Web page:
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How does a peripheral vestibular disorder cause inner ear disturbance?

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Quick Answer

Peripheral vestibular disorders do not cause inner ear disturbances but are symptoms of inner ear disturbances, reports WebMD. A number of diseases, viruses and other medical conditions can cause problems in the inner ear and provoke peripheral vestibular disorders. Treatments for peripheral vestibular disorders depend on the conditions that cause the inner ear disturbances.

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Viruses may cause inner ear disturbances such as vestibular neuronitis and labyrinthitis, and anti-inflammatory drugs can help manage the symptoms, according to WebMD. If diseases or viruses cause peripheral vestibular disorders, patients may also feel pain and have a sensation of fullness in their ears. Small crystals floating in inner ear fluid cause benign paroxysmal positional vertigo, or BPPV, and a treatment exercise called the Epley maneuver helps restore balance. Stress, alcohol, caffeine and salt may provoke Meniere's disease, which involves hearing loss as well as peripheral vestibular disorder. Cutting down on the exacerbating factors relieves the symptoms.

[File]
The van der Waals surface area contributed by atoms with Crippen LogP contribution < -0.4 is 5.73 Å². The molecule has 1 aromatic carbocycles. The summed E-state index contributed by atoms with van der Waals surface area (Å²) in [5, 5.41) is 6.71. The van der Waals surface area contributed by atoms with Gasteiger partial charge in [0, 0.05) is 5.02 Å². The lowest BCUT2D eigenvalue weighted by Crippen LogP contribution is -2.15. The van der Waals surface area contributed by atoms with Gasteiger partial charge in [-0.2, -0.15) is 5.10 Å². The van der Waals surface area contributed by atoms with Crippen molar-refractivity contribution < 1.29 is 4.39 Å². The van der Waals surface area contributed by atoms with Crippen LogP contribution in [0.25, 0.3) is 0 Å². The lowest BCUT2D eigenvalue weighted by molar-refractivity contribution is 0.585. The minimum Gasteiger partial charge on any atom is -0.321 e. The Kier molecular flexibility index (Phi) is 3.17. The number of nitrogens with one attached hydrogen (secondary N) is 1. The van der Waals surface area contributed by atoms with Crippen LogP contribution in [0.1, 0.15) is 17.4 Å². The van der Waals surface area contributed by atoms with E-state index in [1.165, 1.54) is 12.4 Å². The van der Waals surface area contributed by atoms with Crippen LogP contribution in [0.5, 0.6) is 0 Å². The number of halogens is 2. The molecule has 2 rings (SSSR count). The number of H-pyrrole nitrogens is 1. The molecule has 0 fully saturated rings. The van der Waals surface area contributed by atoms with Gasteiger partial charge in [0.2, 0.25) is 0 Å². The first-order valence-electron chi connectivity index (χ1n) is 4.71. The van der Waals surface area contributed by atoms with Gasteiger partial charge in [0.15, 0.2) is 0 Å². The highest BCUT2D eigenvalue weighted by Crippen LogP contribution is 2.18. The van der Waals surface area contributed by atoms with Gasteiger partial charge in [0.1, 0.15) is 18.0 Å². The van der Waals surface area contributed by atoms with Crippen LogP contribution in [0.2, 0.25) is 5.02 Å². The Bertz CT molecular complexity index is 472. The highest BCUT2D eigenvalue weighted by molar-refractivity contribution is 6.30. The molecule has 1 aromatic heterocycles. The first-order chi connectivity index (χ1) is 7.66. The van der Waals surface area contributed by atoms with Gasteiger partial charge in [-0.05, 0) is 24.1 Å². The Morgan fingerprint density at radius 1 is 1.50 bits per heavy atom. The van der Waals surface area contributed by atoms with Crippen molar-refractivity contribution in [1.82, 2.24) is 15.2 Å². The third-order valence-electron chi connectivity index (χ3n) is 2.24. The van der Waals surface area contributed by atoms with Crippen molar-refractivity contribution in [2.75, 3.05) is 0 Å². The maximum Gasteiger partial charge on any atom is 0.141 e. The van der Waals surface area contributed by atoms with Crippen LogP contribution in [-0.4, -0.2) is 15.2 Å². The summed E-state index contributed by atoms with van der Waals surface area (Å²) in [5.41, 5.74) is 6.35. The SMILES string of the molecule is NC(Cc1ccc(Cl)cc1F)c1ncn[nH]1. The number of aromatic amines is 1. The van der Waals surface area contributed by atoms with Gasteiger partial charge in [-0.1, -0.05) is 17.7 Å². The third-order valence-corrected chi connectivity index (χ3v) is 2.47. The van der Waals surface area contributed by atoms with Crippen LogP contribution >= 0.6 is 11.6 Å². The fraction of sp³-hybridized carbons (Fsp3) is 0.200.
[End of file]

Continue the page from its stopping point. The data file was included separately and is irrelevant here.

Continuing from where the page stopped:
Sudden pressure changes or head injuries may cause perilymph fistula, and breakdown of a portion of the inner ear canal may cause superior semicircular canal dehiscence syndrome, or SSCDS, explains WebMD. Treatment for these inner ear conditions may involve surgery. Sometimes, the conditions that provoke peripheral vestibular disorder are chronic, and ongoing treatments include exercise, medications and lifestyle changes.

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